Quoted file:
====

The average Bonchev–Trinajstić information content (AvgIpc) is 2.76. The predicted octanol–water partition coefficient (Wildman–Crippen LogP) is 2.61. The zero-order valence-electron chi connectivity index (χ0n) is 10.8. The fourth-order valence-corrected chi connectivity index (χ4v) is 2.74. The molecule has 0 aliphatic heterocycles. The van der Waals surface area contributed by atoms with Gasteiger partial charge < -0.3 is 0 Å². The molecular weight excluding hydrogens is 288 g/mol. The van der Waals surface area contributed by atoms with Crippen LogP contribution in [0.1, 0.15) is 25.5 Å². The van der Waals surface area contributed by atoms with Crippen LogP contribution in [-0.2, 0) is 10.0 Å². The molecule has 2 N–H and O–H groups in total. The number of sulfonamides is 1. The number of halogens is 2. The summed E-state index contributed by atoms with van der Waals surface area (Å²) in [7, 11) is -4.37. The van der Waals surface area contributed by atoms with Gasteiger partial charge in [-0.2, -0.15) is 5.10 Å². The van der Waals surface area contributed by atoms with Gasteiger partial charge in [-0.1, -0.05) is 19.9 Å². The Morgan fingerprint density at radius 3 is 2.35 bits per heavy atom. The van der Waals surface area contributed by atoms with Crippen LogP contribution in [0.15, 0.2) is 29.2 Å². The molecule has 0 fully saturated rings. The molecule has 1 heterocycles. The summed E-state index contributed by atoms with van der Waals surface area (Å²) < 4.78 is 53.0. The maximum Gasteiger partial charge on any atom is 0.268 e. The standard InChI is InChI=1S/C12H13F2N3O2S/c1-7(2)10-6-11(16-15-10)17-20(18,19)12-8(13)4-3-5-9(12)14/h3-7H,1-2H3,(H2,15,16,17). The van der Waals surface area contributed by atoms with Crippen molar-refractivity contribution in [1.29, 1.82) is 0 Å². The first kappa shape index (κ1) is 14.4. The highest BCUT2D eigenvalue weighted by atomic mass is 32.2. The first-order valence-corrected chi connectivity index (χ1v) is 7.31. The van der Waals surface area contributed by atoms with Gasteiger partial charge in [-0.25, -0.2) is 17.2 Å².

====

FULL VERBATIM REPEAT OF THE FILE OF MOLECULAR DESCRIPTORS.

The average Bonchev–Trinajstić information content (AvgIpc) is 2.76. The predicted octanol–water partition coefficient (Wildman–Crippen LogP) is 2.61. The zero-order valence-electron chi connectivity index (χ0n) is 10.8. The fourth-order valence-corrected chi connectivity index (χ4v) is 2.74. The molecule has 0 aliphatic heterocycles. The van der Waals surface area contributed by atoms with Gasteiger partial charge < -0.3 is 0 Å². The molecular weight excluding hydrogens is 288 g/mol. The van der Waals surface area contributed by atoms with Crippen LogP contribution in [0.1, 0.15) is 25.5 Å². The van der Waals surface area contributed by atoms with Crippen LogP contribution in [-0.2, 0) is 10.0 Å². The molecule has 2 N–H and O–H groups in total. The number of sulfonamides is 1. The number of halogens is 2. The summed E-state index contributed by atoms with van der Waals surface area (Å²) in [7, 11) is -4.37. The van der Waals surface area contributed by atoms with Gasteiger partial charge in [-0.2, -0.15) is 5.10 Å². The van der Waals surface area contributed by atoms with Gasteiger partial charge in [-0.1, -0.05) is 19.9 Å². The Morgan fingerprint density at radius 3 is 2.35 bits per heavy atom. The van der Waals surface area contributed by atoms with Crippen LogP contribution in [0.15, 0.2) is 29.2 Å². The molecule has 0 fully saturated rings. The molecule has 1 heterocycles. The summed E-state index contributed by atoms with van der Waals surface area (Å²) < 4.78 is 53.0. The maximum Gasteiger partial charge on any atom is 0.268 e. The standard InChI is InChI=1S/C12H13F2N3O2S/c1-7(2)10-6-11(16-15-10)17-20(18,19)12-8(13)4-3-5-9(12)14/h3-7H,1-2H3,(H2,15,16,17). The van der Waals surface area contributed by atoms with Crippen molar-refractivity contribution in [1.29, 1.82) is 0 Å². The first kappa shape index (κ1) is 14.4. The highest BCUT2D eigenvalue weighted by atomic mass is 32.2. The first-order valence-corrected chi connectivity index (χ1v) is 7.31. The van der Waals surface area contributed by atoms with Gasteiger partial charge in [-0.25, -0.2) is 17.2 Å².